If a mature tissue is made up of a single type of cells, it is called a 'simple tissue' but if the tissue is composed of more than one type of cells performing various functions, it is referred to as a 'complex tissue'.

    Simple Tissues

    • 1. Parenchyma is found throughout the plant and is living and capable of cell division at maturity. Usually only primary walls are prsent and these are uniformly thickened. The cells of parenchyma tissue carry out many specialised physiological functions - for example, photosynthesis, storage, secretion and wound healing. They also occur in the xylem and phloem tissue.

    • 2. Collenchyma is also living at maturity and is made up of cells unevenly thickened primary cell walls. Collenchyma tissue is pliable and functions as support tissue in young, growing portions of plants. On the basis of the pattern of thickening, the collenchyma is usually classified into four types - angular collenchyma, lamellar collenchyma, lacunar collenchyma and annular collenchyma.

    • 3. Sclerenchyma consists of cells that lack protoplasts at maturity and that have thick secondary walls usually containing lignin. Sclerenchyma tissue is important in supporting and strengthening those portions of plants that have finished growing.

    Complex Tissues

    • 1. Xylem : The xylem is primarily a conducting tissue meant for the transport of water and mineral elements. Since the transport is under tension, the walls of its conducting elements are highly thickened and therefore, provide strength to the plant body. Some of its cells are also involved in storage of water and nutrients. It is considered a complex tissue because it consists of four types of cells in the flowering plants, vessel elements, tracheids, fibres and parenchyma.

    • 2. Phloem : Phloem is meant for the transport of food material from the leaves, where it is synthesized, to the consumption/storage organs of the plant. It is considered a complex tissue because this too consists of four types of cells in flowering plants - sieve tube members, companion cells, fibres and 'parenchyma'.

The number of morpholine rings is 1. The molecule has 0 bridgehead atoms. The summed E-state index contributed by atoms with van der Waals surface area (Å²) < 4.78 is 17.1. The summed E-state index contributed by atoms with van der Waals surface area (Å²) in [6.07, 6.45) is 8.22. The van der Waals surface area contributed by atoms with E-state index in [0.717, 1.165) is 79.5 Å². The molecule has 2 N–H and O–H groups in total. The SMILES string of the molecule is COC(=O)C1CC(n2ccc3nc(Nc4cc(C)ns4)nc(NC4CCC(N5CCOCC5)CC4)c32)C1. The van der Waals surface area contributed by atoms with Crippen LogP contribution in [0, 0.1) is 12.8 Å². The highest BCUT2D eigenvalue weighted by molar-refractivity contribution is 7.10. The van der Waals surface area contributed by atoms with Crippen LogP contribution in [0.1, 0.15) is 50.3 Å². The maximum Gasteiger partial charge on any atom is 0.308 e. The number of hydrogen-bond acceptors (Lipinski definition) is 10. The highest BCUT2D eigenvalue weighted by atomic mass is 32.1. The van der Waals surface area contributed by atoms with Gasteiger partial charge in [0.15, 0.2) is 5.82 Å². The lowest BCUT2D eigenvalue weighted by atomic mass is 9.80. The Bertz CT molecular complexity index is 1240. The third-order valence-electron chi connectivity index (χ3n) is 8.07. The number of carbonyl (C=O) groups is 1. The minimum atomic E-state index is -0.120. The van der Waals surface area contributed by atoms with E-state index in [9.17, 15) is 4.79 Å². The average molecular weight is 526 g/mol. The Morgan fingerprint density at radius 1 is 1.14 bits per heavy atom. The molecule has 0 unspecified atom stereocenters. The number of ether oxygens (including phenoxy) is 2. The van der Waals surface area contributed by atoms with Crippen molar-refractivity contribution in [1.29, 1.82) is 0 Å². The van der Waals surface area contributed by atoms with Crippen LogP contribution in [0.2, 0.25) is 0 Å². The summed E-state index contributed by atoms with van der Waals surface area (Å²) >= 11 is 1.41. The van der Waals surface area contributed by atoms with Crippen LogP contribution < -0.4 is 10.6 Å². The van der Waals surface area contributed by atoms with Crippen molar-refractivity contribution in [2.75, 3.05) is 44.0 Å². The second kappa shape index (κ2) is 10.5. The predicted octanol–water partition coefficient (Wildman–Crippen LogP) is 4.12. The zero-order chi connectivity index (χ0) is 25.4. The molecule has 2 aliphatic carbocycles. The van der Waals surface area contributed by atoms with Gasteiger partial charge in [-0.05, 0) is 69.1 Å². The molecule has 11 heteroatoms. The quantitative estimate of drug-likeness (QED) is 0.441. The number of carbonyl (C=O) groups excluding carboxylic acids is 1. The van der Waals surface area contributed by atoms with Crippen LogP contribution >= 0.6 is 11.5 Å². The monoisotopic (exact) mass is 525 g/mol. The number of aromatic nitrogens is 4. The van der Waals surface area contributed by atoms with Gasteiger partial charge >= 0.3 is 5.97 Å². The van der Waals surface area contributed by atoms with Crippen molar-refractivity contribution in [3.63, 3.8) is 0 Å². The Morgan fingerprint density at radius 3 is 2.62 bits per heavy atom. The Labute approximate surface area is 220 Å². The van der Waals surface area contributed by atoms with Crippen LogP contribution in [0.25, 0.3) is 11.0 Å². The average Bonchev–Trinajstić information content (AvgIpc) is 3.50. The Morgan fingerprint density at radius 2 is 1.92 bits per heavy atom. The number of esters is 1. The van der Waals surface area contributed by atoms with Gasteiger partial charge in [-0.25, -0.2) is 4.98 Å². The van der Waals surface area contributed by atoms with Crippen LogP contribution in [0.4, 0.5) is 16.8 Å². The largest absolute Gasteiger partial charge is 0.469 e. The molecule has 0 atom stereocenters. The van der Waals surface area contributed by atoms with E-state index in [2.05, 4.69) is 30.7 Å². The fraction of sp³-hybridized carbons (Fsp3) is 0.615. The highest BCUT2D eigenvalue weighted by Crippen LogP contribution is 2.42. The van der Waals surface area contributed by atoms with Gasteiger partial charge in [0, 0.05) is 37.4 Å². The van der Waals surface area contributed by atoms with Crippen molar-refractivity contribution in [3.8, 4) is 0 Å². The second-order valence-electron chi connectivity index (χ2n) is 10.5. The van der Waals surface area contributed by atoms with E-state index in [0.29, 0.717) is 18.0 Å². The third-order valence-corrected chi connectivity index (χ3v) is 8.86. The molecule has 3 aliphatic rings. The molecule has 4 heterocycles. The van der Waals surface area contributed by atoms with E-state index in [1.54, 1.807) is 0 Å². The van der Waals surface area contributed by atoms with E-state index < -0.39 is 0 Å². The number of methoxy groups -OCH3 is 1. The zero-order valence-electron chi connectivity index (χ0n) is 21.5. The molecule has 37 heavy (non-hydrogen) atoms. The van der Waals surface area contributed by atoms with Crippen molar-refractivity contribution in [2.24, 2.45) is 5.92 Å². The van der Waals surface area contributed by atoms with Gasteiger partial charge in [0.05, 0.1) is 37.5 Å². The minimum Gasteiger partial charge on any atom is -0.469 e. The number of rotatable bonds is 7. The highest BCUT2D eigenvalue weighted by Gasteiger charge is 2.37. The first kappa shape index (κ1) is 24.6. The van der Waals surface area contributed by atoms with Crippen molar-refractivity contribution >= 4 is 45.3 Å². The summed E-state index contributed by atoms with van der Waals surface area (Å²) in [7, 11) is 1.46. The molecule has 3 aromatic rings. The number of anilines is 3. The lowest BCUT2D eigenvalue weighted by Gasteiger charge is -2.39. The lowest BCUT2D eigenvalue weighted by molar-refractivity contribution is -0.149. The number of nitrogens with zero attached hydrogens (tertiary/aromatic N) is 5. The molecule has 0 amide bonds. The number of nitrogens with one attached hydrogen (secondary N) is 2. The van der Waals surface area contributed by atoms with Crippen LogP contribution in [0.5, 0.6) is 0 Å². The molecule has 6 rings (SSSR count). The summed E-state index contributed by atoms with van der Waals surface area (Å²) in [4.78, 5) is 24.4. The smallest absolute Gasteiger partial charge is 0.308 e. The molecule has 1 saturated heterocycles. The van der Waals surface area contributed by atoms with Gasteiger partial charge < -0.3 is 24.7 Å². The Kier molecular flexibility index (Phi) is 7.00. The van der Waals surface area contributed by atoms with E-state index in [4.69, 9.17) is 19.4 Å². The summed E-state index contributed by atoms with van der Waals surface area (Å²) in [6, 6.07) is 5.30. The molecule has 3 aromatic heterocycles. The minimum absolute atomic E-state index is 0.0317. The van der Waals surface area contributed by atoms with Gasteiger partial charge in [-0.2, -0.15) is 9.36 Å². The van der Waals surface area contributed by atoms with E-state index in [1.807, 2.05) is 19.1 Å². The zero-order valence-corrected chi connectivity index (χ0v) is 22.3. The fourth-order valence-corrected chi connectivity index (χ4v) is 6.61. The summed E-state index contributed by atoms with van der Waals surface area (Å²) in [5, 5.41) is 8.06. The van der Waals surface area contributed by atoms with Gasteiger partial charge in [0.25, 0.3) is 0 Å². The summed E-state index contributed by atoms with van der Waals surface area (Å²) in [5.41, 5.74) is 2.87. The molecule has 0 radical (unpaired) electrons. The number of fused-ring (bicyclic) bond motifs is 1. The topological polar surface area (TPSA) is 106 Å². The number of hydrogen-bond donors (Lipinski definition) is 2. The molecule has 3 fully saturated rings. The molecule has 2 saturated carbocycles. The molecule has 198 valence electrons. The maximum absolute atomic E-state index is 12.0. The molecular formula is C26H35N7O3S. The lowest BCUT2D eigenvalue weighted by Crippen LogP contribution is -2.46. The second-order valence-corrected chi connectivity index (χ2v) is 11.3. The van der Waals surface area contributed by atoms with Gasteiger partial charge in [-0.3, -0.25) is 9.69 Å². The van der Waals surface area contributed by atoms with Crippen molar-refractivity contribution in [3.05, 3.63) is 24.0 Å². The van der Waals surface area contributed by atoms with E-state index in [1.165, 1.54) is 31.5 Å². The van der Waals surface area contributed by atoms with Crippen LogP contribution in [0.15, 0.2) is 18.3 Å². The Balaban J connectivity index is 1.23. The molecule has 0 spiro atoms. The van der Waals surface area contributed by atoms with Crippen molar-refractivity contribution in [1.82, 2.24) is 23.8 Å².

• 3. Epidermis : The epidermis is the outermost layer of the plant body and is primarily protective in function. It protects the plant against excessive loss of water through transpiration from the general surface of the shoot and also protects against microbial (fungal and bacterial) infection. Epidermis is considered a complex tissue because it consists of several types of cells, ordinary epidermal cells, guard cells, trichomes, subsidiary cells and root hairs. The leaf and stem epidermis is always covered with a thick layer of cutin. Because of its lipid nature, it is strongly hydrophobic and impervious to water. The layer of cutin over the

    33

    General Science

    surface is called cuticle. The epidermis of leaves and young twigs is interrupted by very fine pores called 'stomata' which are guarded by a pair of 'guard cells'. The guard cells together with the adjacent epidermal cells constitute the 'stomatal complex'.

    Secretory Tissues

    The tissues secreting various types of substances resin, mucilage, essential oils, gums, nectar etc. have complex structures (several types of cells) and hence in recent years they are included among the complex tissues.

    Organisation ininininin Animals

    Organisation Organisation Organisation

    Organisation

    Animals

    Animals

    Animals

    Animals

    Cells are organised into four types of tissues in higher animals including man. They are Epithelial, Connective, Muscular and Nervous tissues.

    Animal Tissues Epethelial Connective Muscular Nervous
    Animal Tissues
    Epethelial
    Connective
    Muscular
    Nervous

    Epithelial Tissue

    Epithelial tissue is the covering tissue. It forms a continuous protective layer on the entire body surface and cavities inside the body and its parts. The skin, surface layers of mouth, alimentary canal and lungs are made of epithelial tissues. The cells in epithelial tissue vary in their shape. The main functions of the epithelial tissues are :

    • 1. Inside the body they form lining of the mouth and alimentary canal and protect these organs.

    • 2. They help in the elimination of waste products.

    • 3. They help in the absorption of water and other nutrients.

    l Simple squamous – flat cells, one layer thick l Simple cuboidal – cube-shaped cells, one